Clarence Thomas, an Associate Justice of the United States Supreme Court, recently delivered some strong remarks in behalf of religious liberty in America. The occasion was the dedication of a new chapel at Hillsdale College in Hillsdale, Michigan.
Hillsdale College was founded in 1844 by Abolitionists who were Free Will Baptists. It is no longer identified with any Christian denomination, but it is strongly committed to Christian values. Its core curriculum focuses on the study of Western Civilization as a product of the Greco-Roman culture and the Judeo-Christian tradition. Hillsdale requires every student, regardless of concentration, to take courses on the Great Books and the U.S. Constitution.
Since 1984, the college has been one of several in the United States which declines governmental financial support. Instead, it depends entirely on private donations to supplement students’ payments for tuition.
The school publishes an outstanding monthly commentary on American constitutional liberties called Imprimis. The content is mainly drawn from speeches delivered at Hillsdale College events. First published in 1972, Imprimis is one of the most widely-circulated opinion publications in the nation, with over 4.8 million subscribers.
Hillsdale College is committed, by its Articles of Association, to provide “sound learning” of the kind needed to maintain “civil and religious liberty,” as well as “to teach by precept and example the essentials of the Christian faith.”
Hillsdale has always had a chapel, but the last one to be built, in the 1850s, had become too small to accommodate the growing student body. In 2015, a man and his wife approached the school with an offer of $15 million to build a chapel where all the students could worship together. The school accepted the gift and launched a building campaign to raise a total of $28 million. The chapel, which seats 1,300, was dedicated on October 3, 2019, and the guest speaker was Justice Thomas.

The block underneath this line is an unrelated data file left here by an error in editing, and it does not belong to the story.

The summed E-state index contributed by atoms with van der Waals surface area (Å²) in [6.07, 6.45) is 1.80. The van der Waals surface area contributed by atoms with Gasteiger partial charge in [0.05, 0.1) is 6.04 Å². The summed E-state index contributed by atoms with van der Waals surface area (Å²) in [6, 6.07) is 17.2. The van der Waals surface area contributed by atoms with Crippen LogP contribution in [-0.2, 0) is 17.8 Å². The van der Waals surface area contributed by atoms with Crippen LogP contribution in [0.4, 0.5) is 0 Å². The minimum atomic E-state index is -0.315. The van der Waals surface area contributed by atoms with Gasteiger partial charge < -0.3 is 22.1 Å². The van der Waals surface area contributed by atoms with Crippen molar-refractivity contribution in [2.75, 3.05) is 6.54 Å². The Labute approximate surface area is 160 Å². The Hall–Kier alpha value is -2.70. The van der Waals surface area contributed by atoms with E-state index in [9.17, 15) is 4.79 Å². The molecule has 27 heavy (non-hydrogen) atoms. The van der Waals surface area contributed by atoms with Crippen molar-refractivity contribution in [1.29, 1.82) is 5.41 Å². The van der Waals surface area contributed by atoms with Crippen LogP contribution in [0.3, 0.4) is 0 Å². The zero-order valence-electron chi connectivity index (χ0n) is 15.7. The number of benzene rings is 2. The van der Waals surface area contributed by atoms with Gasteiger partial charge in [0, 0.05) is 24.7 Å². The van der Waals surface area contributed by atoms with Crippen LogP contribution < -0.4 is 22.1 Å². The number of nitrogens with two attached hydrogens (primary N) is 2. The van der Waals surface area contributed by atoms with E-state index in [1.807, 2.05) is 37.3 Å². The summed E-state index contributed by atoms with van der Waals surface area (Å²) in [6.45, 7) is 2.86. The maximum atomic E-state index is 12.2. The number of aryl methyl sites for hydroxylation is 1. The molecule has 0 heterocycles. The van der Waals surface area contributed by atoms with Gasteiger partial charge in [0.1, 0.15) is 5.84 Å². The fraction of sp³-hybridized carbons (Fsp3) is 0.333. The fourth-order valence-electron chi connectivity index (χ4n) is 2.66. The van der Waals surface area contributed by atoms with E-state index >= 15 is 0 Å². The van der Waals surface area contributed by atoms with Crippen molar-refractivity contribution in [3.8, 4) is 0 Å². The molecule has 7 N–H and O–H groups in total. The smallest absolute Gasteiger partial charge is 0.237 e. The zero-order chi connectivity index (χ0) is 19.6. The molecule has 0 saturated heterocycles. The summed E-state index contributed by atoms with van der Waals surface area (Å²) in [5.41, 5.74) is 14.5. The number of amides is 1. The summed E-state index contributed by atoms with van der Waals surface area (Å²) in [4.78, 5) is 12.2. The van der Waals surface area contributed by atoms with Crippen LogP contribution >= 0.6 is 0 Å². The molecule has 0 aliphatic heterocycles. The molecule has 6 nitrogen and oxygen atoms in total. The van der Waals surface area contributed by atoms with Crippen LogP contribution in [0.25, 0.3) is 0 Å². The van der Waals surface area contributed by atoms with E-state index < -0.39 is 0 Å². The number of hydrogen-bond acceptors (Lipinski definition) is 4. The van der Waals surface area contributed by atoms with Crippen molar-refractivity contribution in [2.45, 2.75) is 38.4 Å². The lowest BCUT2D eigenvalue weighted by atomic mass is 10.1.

Justice Thomas’ Remarks
“This Chapel’s enduring beauty highlights the transcendence, the sovereignty and the grace of God. It truly illustrates how architectural design can reflect the character of God and evoke a sense of reverence for His majesty…”
“Beginning in the early 1900s, many elite private colleges and universities began to face questions about the continuing relevance of religious instruction on campus. These questions would have surprised the founders of those schools, many of which were created in part for the express purpose of providing religious instruction. But as time went on and as schools moved away from their religious roots, the relevance of religion to higher education was increasingly questioned, and campus chapels, in particular, came to be viewed as relics of a bygone era…”
“By constructing this chapel, Hillsdale College upholds the continued importance of its Christian roots, even as it respects the rights of each person to worship God according to the dictates of his own conscience. Our country was founded on the view that correct understanding of the nature of God and the human person is critical to preserving the liberty that we so enjoy.”
“John Adams wrote, ‘Our Constitution was made only for a moral and religious people. It is wholly inadequate to the government of any other.’ He recognized that the preservation of liberty is not guaranteed. Without the guardrails supplied by religious conviction, popular sovereignty can devolve into mob rule, unmoored from any conception of objective truth…”
“Each generation is responsible both to itself and to succeeding generations for preserving and promoting the blessings of liberty. Faith in God, more than anything else, fuels the strength of character and self-discipline needed to discharge ably that responsibility. That is why I am so encouraged by the construction of [Hillsdale’s] Christ Chapel…”
“Let it point to a day when ‘the dwelling of God’ will be ‘with men,’ when God Himself will ‘wipe away every tear’ and mend every wound…”
“Let this chapel equip and inspire us to honor God in whatever He calls us to do. For, as Saint Paul wrote in his letter to the Romans, ‘From Him and through Him and to Him are all things. To Him be glory forever. Amen'”